dijit/_AttachMixin allows automatic attachment of attributes and event handlers for a dijit based on DOM node content. The DOM nodes may be detached from the document, or already exist in the document. It uses data-dojo-attach-point and data-dojo-attach-event DOM node attributes to do its work.

It also allows the attach points and events for a dijit to be assigned to another object, see attachScope.

_AttachMixin can be used to instantiate dijits whose templates have been generated by a server side templating system. This places their template content in the DOM instead of the more traditional approach of baking a templateString into your dijit declaration and having them parsed during _TemplatedMixin instantiation. If the parser parses your DOM you may run into conflicts between _WidgetsInTemplateMixin and the parser, see dojo/parser (parseOnLoad) and stopParser.

This functionality is abstracted from dijit/_TemplatedMixin although historically this functionality was contained within that dijit.

Remember that content in the DOM is rendered using normal browser rendering rules. If you do not want the content to be visible until after it has been parsed or the _AttachMixin dijit otherwise created, you will have to make it invisible and handle making it visible again yourself. See visibility.


Mixin dijit/_AttachMixin when you declare your dijit and direct it to use DOM nodes that contain suitable data-dojo-attach-point or data-dojo-attach-event properties:

<div id="somenode"><span data-dojo-attach-point="anattachpoint"
     data-dojo-attach-event="click: clicked">Click me</span></div>
var MyDijit = declare([ _WidgetBase, _AttachMixin ], {
    // .. declaration goes here ..
    clicked: function(e) {
        // handle event
// instantiate the dijit instance, which will attach to the 'somenode' div.
var mydijit = new MyDijit({}, 'somenode');

You may also want to use to cause dijits in your DOM content, identified by having a data-dojo-type property, be parsed while your dijit is instantiated.

The _srcNodeRef of the dijit will be used as a basis for attaching.

For example, here is a working sample of the above example:

The HTML that is picked up by the dijit.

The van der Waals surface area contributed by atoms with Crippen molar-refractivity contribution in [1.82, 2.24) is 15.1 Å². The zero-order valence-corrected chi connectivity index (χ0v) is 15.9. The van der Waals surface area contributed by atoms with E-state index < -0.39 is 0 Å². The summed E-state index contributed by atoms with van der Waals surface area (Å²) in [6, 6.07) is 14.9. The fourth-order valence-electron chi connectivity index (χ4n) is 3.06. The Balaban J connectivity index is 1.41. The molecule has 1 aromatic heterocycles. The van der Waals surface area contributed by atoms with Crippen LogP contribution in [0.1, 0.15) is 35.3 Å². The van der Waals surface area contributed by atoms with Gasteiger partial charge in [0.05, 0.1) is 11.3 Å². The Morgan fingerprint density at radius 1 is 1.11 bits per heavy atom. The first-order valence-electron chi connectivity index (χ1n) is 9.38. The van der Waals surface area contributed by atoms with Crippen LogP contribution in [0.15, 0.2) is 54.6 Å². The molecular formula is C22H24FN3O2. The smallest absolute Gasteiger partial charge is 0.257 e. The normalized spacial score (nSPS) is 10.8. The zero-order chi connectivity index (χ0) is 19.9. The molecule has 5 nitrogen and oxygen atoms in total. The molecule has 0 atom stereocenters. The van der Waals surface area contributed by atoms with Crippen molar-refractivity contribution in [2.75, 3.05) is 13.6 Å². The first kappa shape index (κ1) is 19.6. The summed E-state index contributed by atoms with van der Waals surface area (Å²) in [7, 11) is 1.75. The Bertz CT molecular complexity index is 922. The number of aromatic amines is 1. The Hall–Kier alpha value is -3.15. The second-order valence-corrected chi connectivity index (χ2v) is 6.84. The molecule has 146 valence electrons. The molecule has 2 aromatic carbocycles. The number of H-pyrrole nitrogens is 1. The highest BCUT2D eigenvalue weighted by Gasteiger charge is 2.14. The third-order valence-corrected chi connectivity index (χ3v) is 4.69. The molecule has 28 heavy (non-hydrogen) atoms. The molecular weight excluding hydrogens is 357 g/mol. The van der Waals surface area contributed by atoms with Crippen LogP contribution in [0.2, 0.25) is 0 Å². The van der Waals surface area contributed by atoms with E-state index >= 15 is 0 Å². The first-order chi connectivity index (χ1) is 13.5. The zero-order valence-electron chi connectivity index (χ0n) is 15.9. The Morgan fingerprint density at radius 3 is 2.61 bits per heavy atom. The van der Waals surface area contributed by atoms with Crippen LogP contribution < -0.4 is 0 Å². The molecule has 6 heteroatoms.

<div id="somenode"><span data-dojo-attach-point="anattachpoint"
     data-dojo-attach-event="click: clicked">Click me</span><br>
     <input data-dojo-attach-point="field"></div>

JavaScript to declare a dijit using _AttachMixin.

    "dojo/_base/declare", "dojo/dom", "dijit/_WidgetBase", "dijit/_AttachMixin", "dojo/domReady!"
], function(declare, dom, _WidgetBase, _AttachMixin) {

    var MyDijit = declare([ _WidgetBase, _AttachMixin ], {
        clicked: function(e) { this.field.value = "I was clicked"; }

    var mydijit = new MyDijit({}, 'somenode');


(before Dojo 1.6 a.k.a. dojoAttachPoint)

In the JavaScript of a widget, one often wishes to refer to some of its html template's dom nodes directly. In this case the widget will need to access the <span> with the count in order to change the value.

You might think the widget author could just use ids in the html template, and then dom.byId() in the widget's js. But if she does, then if two or more widget instances are created, they'll all have the same ids! The dom.byId call is no longer precise enough to return the node you want.


  1. In your widget template's html, for every node you want a variable reference for, you add the attribute: data-dojo-attach-point="yourVariableNameHere".
  2. In your widget's js, you use (without declaring them) variables for these nodes. In the example below, we access this.counter.

You don't need to declare the variables because _AttachMixin simply assigns the dom node to a property of the attachScope with attachScope[yourVariableNameHere] = refNode. Any property you have declared with that name will be overritten.

When using the widgetsInTemplate parameter, a data-dojo-attach-point on the widget node in the template will refer to the widget instance rather than the Dom Node (see also dojo/parser (parseOnLoad) and stopParser below).


(before Dojo 1.6 a.k.a. dojoAttachEvent)

data-dojo-attach-event will automatically setup a connection from an event on the DOM node (onclick in this case) to call a method in the widget (in this case increment(). Multiple connections can be specified by separating them with a comma (e.g. keyup: validate, input: validate).

Here's an example of data-dojo-attach-point and data-dojo-attach-event:

     "dojo/_base/declare", "dojo/parser",
     "dijit/_WidgetBase", "dijit/_TemplatedMixin", "dojo/domReady!"
 ], function(declare, parser, _WidgetBase, _TemplatedMixin){

      declare("FancyCounter", [dijit._WidgetBase, dijit._TemplatedMixin], {
             // counter
             _i: 0,

                 "<div>" +